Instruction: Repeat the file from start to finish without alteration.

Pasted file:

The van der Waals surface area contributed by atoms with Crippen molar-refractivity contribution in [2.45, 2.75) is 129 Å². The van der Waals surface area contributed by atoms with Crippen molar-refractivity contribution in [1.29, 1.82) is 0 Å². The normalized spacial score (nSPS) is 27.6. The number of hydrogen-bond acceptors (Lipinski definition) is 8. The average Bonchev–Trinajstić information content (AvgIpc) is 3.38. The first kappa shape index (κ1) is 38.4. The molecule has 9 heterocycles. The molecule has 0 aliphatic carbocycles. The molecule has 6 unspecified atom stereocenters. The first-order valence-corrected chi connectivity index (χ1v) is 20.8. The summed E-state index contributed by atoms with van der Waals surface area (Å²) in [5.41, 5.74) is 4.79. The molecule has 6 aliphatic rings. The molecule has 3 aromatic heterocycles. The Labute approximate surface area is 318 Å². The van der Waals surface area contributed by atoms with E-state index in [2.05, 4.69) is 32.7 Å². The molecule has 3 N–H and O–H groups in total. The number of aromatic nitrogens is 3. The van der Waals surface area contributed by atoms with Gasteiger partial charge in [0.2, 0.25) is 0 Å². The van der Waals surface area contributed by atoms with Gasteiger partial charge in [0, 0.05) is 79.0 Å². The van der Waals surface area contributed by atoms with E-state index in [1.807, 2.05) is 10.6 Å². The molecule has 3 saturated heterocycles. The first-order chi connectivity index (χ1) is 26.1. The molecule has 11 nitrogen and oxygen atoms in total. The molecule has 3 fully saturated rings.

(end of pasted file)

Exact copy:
The van der Waals surface area contributed by atoms with Crippen molar-refractivity contribution in [2.45, 2.75) is 129 Å². The van der Waals surface area contributed by atoms with Crippen molar-refractivity contribution in [1.29, 1.82) is 0 Å². The normalized spacial score (nSPS) is 27.6. The number of hydrogen-bond acceptors (Lipinski definition) is 8. The average Bonchev–Trinajstić information content (AvgIpc) is 3.38. The first kappa shape index (κ1) is 38.4. The molecule has 9 heterocycles. The molecule has 0 aliphatic carbocycles. The molecule has 6 unspecified atom stereocenters. The first-order valence-corrected chi connectivity index (χ1v) is 20.8. The summed E-state index contributed by atoms with van der Waals surface area (Å²) in [5.41, 5.74) is 4.79. The molecule has 6 aliphatic rings. The molecule has 3 aromatic heterocycles. The Labute approximate surface area is 318 Å². The van der Waals surface area contributed by atoms with E-state index in [2.05, 4.69) is 32.7 Å². The molecule has 3 N–H and O–H groups in total. The number of aromatic nitrogens is 3. The van der Waals surface area contributed by atoms with Gasteiger partial charge in [0.2, 0.25) is 0 Å². The van der Waals surface area contributed by atoms with Gasteiger partial charge in [0, 0.05) is 79.0 Å². The van der Waals surface area contributed by atoms with E-state index in [1.807, 2.05) is 10.6 Å². The molecule has 3 saturated heterocycles. The first-order chi connectivity index (χ1) is 26.1. The molecule has 11 nitrogen and oxygen atoms in total. The molecule has 3 fully saturated rings.